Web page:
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Epidemiology in Military and Veteran Populations: Proceedings of the Second Biennial Conference March 7, 1990 In fact, several studies have reported that even after approximately 20 years, dioxin levels were elevated markedly in the adipose tissue or blood serum of Vietnam veterans who handled Agent Orange. 6 , 7 , 8 More recently, however, the Centers for Disease Control (CDC) reported that current serum dioxin levels of Army Vietnam combat troops did not differ significantly from those of non-Vietnam veterans and that dioxin levels in Vietnam veterans did not increase with increased exposure levels estimated from military records. 9 This study was criticized on the basis that blood specimens taken almost 20 years after exposure could not represent what happened in Vietnam and that veterans selected for the study were limited to Army enlisted men who served in only one geographic region of Vietnam. 10 The purpose of our study was twofold: (1) to determine if a group of individuals with military service in Vietnam have significantly higher levels of dioxin in adipose tissue than either a similar group of non-Vietnam veterans or civilian peers, and (2) to determine if dioxin levels in adipose tissue were associated with specific demographic and military service characteristics. METHODS Selection of Study Subjects Our study used adipose tissue specimens that had been collected from the general population by the U.S. Environmental Protection Agency (EPA). The EPA has conducted the National Human Adipose Tissue Survey (NHATS) since 1970 to monitor the human body burden of pesticides and other selected chemicals. Up to 1,000 adipose tissue specimens have been collected annually from pathologists and medical examiners across the country and analyzed by the EPA for the selected chemicals. After analysis, the unused tissue specimens were sent to a central facility to be stored at 0ºC to -20ºC. The NHATS utilized a probability sample of the Standard Metropolitan Statistical Areas (SMSA) that is designated to represent a sample of the U.S. population in terms of age, sex, and race. 11 The target population for the NHATS program was all non-institutionalized persons in the conterminous United States. However, due to the invasive nature of collecting adipose tissue samples, the sampling population was limited to individuals who died from external causes (90%) and surgical patients (10%). Within each SMSA, hospitals or medical examiners were identified and asked to contribute tissue specimens according to the design specifications of age (0-14 years, 15-44 years, 45+ years), sex, and race (white, non-white). Since the vast majority of Vietnam veterans were men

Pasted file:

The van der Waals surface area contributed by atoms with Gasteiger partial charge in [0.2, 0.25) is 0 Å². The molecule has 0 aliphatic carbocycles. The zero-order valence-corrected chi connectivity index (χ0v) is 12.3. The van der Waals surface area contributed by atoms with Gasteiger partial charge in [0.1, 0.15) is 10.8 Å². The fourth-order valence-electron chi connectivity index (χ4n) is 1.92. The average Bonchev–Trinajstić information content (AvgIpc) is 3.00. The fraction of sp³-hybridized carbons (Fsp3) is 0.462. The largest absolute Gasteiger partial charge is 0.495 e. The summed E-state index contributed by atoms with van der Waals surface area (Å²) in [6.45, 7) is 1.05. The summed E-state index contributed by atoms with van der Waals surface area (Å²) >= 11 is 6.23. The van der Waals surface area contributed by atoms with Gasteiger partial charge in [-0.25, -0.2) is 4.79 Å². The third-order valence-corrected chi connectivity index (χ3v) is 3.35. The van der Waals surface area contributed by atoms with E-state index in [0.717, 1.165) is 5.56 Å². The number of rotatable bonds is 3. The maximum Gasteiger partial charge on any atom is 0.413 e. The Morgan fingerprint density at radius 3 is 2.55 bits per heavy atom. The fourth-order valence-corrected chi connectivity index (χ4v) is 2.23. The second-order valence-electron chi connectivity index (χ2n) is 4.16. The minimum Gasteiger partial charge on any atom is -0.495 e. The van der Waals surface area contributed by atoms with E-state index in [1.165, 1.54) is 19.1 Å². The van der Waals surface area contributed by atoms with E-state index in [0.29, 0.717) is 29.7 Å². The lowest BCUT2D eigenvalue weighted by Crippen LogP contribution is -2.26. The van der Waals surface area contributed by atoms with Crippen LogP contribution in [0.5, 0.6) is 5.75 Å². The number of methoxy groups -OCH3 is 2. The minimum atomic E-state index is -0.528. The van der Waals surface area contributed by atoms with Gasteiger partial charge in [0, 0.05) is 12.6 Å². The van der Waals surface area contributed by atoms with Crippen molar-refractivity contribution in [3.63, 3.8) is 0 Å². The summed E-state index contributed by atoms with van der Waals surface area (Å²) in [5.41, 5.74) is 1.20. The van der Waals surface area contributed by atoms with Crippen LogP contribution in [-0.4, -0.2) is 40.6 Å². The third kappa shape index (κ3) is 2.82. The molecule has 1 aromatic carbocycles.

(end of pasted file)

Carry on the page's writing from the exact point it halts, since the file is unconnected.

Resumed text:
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Epidemiology in Military and Veteran Populations: Proceedings of the Second Biennial Conference March 7, 1990 born between 1936 and 1954, this study was restricted to specimens from men born in that period. An Inventory File was created for the 8,000 specimens that were recorded to have an adequate amount of tissue. It was found that 528 of 8,000 specimens were from males born between 1936 and 1954. The hospitals or medical examiners who originally collected the 528 specimens were recontacted to obtain enough identifying information on the donors to determine their military service status. The collection effort yielded information for 494, or 94%, of the 528 specimens. The military service status for these 494 men, including any Vietnam service, was determined by reviewing records archived at the National Personnel Records Center (NPRC) in St. Louis and military records maintained at other locations. From this effort, 134 men (or 27% of 494) were initially found to have served in the military, 40 of whom served in Vietnam. According to the 1980 Census, one would expect about 34% of men in this age group to be veterans. All 40 Vietnam veterans were selected for the study. From the 94 remaining veterans, 80 were selected randomly for the non-Vietnam comparison group. Two civilians were closely matched to each Vietnam veteran by birth year (±2 years) and sample collection year (±2 years). Age and sample collection year were considered important matching variables because of probable accumulation of dioxin in the body with each year of exposure and the possibility of degradation of fat or dioxin while in storage. All adipose tissue specimens were analyzed during 1987. Demographic data were taken from the NHATS file and the official death certificates. Body mass index (BMI) was calculated from weight and height as follows: BMI = weight in kg/height in m2. Determination of Opportunity for Agent Orange Exposure A precise estimate of the exposure of each Vietnam veteran to Agent Orange is not considered feasible based on either military records or self-reported data. In this study the probable opportunity for exposure was determined from the following: branch of service, military occupational specialty code (MOSC), and location of the individual 's unit in Vietnam in relation to recorded Agent Orange spray. Ground troops in Vietnam might have had a higher probability of contact with Agent Orange than other Vietnam veterans due to the nature of their military operations. Ground troops engaged in combat were assumed more likely to be in herbicide-sprayed areas. As another surrogate for exposure, a veteran's military unit was assigned to one of the four broad military regions in Vietnam. According to the records of the U.S. Air Force Ranch Hand Operation, 20 million liters of Agent Orange were sprayed in Military